Creeping Charlie

Oh, Creeping Charlie (Glechoma hederacea), how this poor thing gets a bad rap. As a member of the Mint family, it spreads easily and prolifically, populating lawns, gardens and driveways with it’s bitterly-minty-smelling leaves and petite purple flowers. Try as you might, you aren’t going to get rid of Creeping Charlie, so you might as well eat it, right?

It’s easy to throw some of the leaves into a salad, whether it’s made from fresh greens, or a tabouleh-style salad. You’ll likely want to chop it into small bits since it is fairly bitter tasting, but pleasant when mixed with tastier stuff.

That teeny-tiny purple flower is surprisingly delicious, and not bitter at all. It’s a bit tedious to pick any significant amount, but fun to nibble on them while harvesting the leaves. I like to toss a few of the flowers on top of a cream cheese veggie dip, to make it pretty.

My very favorite way to use Creeping Charlie, though, is to make tea. It is very mild, with the bitter note in background and more of a sort-of-sweet flavor than you’d expect. I’ll use fresh or dried leaves and stems to make tea in the summer, and of course just dried ones in the winter.

There are a couple other plants that look very similar to Creeping Charlie – Purple Dead Nettle and Henbit. They are both in the mint family, and both are also edible. Here’s a great article with details about how to tell them apart.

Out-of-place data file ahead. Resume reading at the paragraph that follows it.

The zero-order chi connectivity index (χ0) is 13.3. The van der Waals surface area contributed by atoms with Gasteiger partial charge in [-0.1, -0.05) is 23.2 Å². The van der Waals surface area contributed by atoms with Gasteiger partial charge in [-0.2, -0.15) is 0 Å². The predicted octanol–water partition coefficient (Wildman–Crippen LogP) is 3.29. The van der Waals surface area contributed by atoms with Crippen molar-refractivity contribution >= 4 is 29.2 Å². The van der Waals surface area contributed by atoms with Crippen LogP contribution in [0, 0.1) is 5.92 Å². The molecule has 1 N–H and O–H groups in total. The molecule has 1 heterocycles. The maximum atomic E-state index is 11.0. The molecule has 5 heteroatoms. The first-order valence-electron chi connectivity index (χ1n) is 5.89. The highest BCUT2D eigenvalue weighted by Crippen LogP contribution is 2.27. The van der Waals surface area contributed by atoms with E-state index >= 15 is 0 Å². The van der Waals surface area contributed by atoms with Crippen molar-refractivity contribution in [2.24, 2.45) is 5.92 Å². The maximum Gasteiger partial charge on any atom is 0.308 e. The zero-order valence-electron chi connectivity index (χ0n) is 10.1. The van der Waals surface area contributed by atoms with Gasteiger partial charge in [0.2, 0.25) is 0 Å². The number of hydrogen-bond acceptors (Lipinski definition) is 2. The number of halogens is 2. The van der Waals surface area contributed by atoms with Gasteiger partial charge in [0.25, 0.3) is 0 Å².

Don’t you love it when a ‘problem’ plant turns out to be something really good instead?? 🙂

Garlic Mustard

They are pretty, but………..

Garlic Mustard is considered invasive in Wisconsin, as are many other plants. It also happens to be delicious to eat.

Right now as I write this, it is flowering, and it really is pretty. But…….you can easily see how it crowds out all the other plants that like to grow near hardwoods: trout lily, spring beauty, ramps, etc.

Conventional methods of controlling invasive plants include poisoning them with weed killer. The trouble with that, of course, is that other plants and critters we WANT will also be poisoned, and that poison will stay in the soil for longer than we want to admit.

Pulling and eating Garlic Mustard is a great way to give it some boundaries and force it to share the space with other spring pretties in the forest.